COUNCILLORS have been warned that they are putting children’s lives at risk by failing to tackle a village traffic nightmare.

Dozens of drivers every day park on the narrow roads in North Hinksey, using it as a free park-and-ride, or whizz through it as a rat-run to the A34.

Villagers say it has exacerbated an already-dangerous situation on the main lane created by parents dropping children off at the village primary school.

Long-term resident Chris Sugden said: “The lane becomes a de facto one-way street with cars parked for 100 yards along it.

“Cars and vans then pass with children and parents walking in the road.

“Often there are head-to-heads as vehicles meet in the middle: one confrontation led to the police being called.”

The Willow Walk stretch of the lane, Mr Sugden said, becomes a blind corner with car parked on one side and vehicles approaching often at speed.

Villagers have come up with a long list of ideas to tackle the problem, including double-yellow lines or a controlled parking zone, but after speaking to various different councils say they feel they have been passed from pillar to post.

Mr Sugden added: “The councillors know about this: they have been told by the police that the road is too narrow for double yellow lines to be put down.

“They also claim that if they were put down, those using the lane as a free park and ride would only go elsewhere.

“I have informed the councillors that when a child is killed, their correspondence with me on this will be made known to show that the authorities knew about the problem and did nothing.”

He called for the lane to be made ‘access-only’ to deter commuters from using it as a rat-run.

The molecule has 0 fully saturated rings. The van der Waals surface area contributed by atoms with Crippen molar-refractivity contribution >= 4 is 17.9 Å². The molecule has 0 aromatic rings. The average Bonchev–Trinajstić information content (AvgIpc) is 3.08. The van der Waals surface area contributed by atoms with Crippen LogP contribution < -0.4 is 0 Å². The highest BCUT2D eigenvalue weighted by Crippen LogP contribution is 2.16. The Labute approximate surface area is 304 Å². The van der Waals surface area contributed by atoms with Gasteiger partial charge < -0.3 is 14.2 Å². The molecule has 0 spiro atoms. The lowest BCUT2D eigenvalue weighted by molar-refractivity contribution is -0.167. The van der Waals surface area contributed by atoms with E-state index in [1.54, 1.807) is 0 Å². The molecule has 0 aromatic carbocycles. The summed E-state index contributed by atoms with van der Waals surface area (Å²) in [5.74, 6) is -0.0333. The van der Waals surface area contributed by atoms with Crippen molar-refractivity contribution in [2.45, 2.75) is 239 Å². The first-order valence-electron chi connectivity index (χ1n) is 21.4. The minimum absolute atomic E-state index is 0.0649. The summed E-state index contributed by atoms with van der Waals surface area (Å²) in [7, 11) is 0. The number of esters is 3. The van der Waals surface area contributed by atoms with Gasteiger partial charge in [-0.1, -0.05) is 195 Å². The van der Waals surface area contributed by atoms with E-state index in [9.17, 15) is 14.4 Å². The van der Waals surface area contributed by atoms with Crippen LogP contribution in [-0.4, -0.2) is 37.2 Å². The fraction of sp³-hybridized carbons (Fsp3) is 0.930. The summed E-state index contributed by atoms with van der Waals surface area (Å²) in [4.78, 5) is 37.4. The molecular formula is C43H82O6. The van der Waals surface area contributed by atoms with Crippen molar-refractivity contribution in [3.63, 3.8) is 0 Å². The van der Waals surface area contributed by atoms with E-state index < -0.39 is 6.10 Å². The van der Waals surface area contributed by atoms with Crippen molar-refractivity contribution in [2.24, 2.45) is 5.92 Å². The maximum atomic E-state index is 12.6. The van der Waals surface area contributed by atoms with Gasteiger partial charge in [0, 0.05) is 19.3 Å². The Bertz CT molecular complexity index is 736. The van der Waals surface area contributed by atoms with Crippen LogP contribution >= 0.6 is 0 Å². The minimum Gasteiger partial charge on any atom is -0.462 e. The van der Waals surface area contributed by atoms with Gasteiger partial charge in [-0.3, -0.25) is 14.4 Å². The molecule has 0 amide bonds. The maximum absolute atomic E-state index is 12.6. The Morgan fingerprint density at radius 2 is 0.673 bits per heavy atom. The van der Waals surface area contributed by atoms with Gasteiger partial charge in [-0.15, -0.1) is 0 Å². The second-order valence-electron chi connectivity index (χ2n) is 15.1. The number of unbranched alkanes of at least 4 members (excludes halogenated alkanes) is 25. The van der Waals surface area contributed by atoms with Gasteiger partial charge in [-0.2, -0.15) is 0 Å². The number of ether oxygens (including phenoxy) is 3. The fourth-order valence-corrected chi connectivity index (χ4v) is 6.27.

North Hinksey Parish Council chairman David Kay said: “We have been aware of this issue for many years, and it is one that we would dearly like to see resolved, although unfortunately we do not have the power, authority or budget to do so ourselves.

“The safety of local residents and others walking, cycling and driving through this area is a major concern for us, and this location is quite simply an accident waiting to happen, with near-misses and conflict between road users occurring on a regular basis.

“Some of the ideas being put forward now by residents may help to provide a solution and we will be keeping a close eye on their progress.

“Hopefully all relevant bodies will enter into discussions with them with an open mind, and an answer will be found that satisfies everybody.”

Vale of White Horse District Councillor for North Hinksey Debby Hallett said the problems extended beyond the lane to Lime Road, Hurst Rise Road and Pinnocks Way.

She said the parking causing the trouble was not illegal, just 'inconvenient, thoughtless and causing a nuisance'.

Ms Hallet said she had approached the cabinet of her council several years ago about taking parking regulation itself, but got the impression cabinet members were not interested.

She also said North Hinksey Parish Council had been given the opportunity 'decades ago' to take on a civil parking enforcement role but had felt at the time it was not enough of a problem to be worth the extra workload.

Vale of White Horse District Council said in a statement: “Under The Road Traffic (Permitted Parking Areas and Special Parking Areas) (City of Oxford and Parish of North Hinksey) Order 1996, parking enforcement in North Hinksey is the responsibility of Oxfordshire County Council.”

The county council said in a statement that there were some parking restrictions in the area and, it said, where cars were found parked on yellow lines, 'we will issue penalty charge notices'.

However, spokesman Martin Crabtree went on: "There are areas without restrictions, and this tends to be where people are parking.

"It is possible that more yellow lines could be considered.

"We do not have a budget for the necessary consultation process and implementation, but there are other areas in Oxfordshire where we have worked with the local parish council who have secured the necessary funding.

“Both this and the issue of traffic routing could be discussed at our local traffic advisory committee if the local councillor or parish council wish."